How the Legionnaires Were Duped

A graduate of Clark University who served as a navigator in air sea rescue during the war, BEN H. BAGDIKIAN has been a reporter and columnist on one of New England's ablest newspapers, the Providence Journal, since 1947. In April of this year he received a Sidney Hillman Foundation award for a series of articles on the national effects of the internal security program; and he is now in Europe, where, as an Ogden Reid Fellow, he is engaged in a year's study of the party press.
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In the days that followed, the work of the Murphy Committee was heard among newspapers, magazines, and civic groups. Men who for years had regarded the Legion as little more than a comic assembly for dumping grand pianos out of hotel windows took a fresh look at the organization. Words of respect and hope came not only from the Legion's friends but from some of its severest critics of the past. Among some Legion leaders there was open talk that this might signify a shift in Legion direction, and that the Legion might at last draw upon the civic and intellectual leadership of the country, where its attraction had always been negligible. Almost no one pretends that there was much rank-and-file reaction one way or the other.

But one group of men was intensely interested. This was the band of propagandists whose hobbyhorse had long been fighting the United Nations. They formed the anti-UNESCO lobby at Miami. In the months preceding the convention they conducted a propaganda and organizational campaign against the UNESCO report which was unknown with Legion issues of this kind.

Jenkins, of Florida, sent telegrams to department commanders reminding them that a congressional "evaluation" of UNESCO could be obtained for only one and one-half cents a copy, and sent out under congressional frank. Congress, of course, had investigated UNESCO and given it a clean bill of health. But the "evaluation" Jenkins pressed was, in effect, an attack on UNESCO by an individual Representative.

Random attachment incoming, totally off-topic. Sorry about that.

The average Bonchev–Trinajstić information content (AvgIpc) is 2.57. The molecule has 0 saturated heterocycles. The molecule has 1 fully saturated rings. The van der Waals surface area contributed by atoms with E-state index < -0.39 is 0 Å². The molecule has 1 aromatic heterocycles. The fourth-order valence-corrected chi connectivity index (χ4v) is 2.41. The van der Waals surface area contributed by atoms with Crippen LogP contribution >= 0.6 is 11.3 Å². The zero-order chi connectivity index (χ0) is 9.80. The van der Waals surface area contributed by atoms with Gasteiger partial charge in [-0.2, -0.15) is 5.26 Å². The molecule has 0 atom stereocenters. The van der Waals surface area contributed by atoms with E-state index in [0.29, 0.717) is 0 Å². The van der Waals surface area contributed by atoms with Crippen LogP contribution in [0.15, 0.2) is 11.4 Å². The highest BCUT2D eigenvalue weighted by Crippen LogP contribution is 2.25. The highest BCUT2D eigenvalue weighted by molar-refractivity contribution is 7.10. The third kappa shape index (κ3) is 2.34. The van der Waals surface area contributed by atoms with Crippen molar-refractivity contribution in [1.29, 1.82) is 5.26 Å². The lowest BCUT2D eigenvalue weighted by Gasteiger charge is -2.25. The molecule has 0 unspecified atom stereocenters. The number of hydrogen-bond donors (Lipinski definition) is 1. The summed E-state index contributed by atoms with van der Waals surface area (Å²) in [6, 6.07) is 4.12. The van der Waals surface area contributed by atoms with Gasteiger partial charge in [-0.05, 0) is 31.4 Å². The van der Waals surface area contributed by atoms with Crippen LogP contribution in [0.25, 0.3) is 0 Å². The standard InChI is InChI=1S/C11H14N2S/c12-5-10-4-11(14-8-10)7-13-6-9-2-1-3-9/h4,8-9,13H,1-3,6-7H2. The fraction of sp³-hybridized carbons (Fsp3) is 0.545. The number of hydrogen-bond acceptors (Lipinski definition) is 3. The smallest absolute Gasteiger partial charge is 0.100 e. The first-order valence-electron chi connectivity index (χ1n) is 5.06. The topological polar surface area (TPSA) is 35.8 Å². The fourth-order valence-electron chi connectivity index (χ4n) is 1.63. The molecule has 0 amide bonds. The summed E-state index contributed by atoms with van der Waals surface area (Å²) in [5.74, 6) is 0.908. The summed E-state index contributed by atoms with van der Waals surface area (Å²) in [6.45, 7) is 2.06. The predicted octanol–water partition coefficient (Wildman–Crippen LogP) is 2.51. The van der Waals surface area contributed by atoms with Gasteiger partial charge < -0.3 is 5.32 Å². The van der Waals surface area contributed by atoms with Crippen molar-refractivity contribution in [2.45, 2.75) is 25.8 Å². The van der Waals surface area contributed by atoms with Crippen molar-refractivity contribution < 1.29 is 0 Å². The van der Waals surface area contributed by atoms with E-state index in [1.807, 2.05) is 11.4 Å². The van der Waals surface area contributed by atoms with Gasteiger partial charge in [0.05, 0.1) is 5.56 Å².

Legion officers in every state began to get literature on UNESCO from the Washington office of the Legion's national Americanism Commission. This was not an official action of the Americanism Commission, a distinction lost on most state officials getting the literature. The material just happened to come from the office of the commission. It was all anti-UNESCO literature. The chief work of this mailing was a copy of the August 15, 1954, Florida Legionnaire, whose lead article was headed: "Warns Peril for U.S. Lies in UNESCO." It was by Joe C. Jenkins. Past department commander Jenkins began his article: "Folks, I was terribly disturbed a month ago on discovering that a whitewashing report on UNESCO . . . was filed by a special committee of the American Legion . . . ." Jenkins offered below his article an eleven-column presentation by what he called "the best authority on UNESCO I know of in America." The "authority" was Florence Fowler Lyons of Los Angeles.

In the meantime, Murphy's official report remained outside the official distribution machinery of the Legion. Murphy had to pay $700 of his own money to help defray printing costs. It is doubtful whether 100 delegates and alternates of the 6400 ever saw the Special Committee report. A poll of the 454 delegates and alternates of the New York delegation which was interested - showed that two had read the Murphy report.

When the Legionnaires gathered in Miami, the streets were full of the usual high jinks with electric canes and squirting rosettes. But in the smoke-filled hotel rooms some of the political high jinks were unconventional even for the Legion.

For the first time in Legion history two major convention committees, Foreign Relations and Americanism, were joined, and it was noted that many persons appeared on the joint committee for the first time. Offered as chairman of the joint committee was Joe C. Jenkins, but he stepped down in favor of Rogers Kelley of the Texas delegation. In the important job of secretary of the joint committee there appeared Edgar Bundy, of Wheaton, Illinois. A ten-man subcommittee was named to issue a UNESCO resolution, and on it were familiar faces in the anti-UNESCO circuit. One member of the Murphy Committee was on the subcommittee.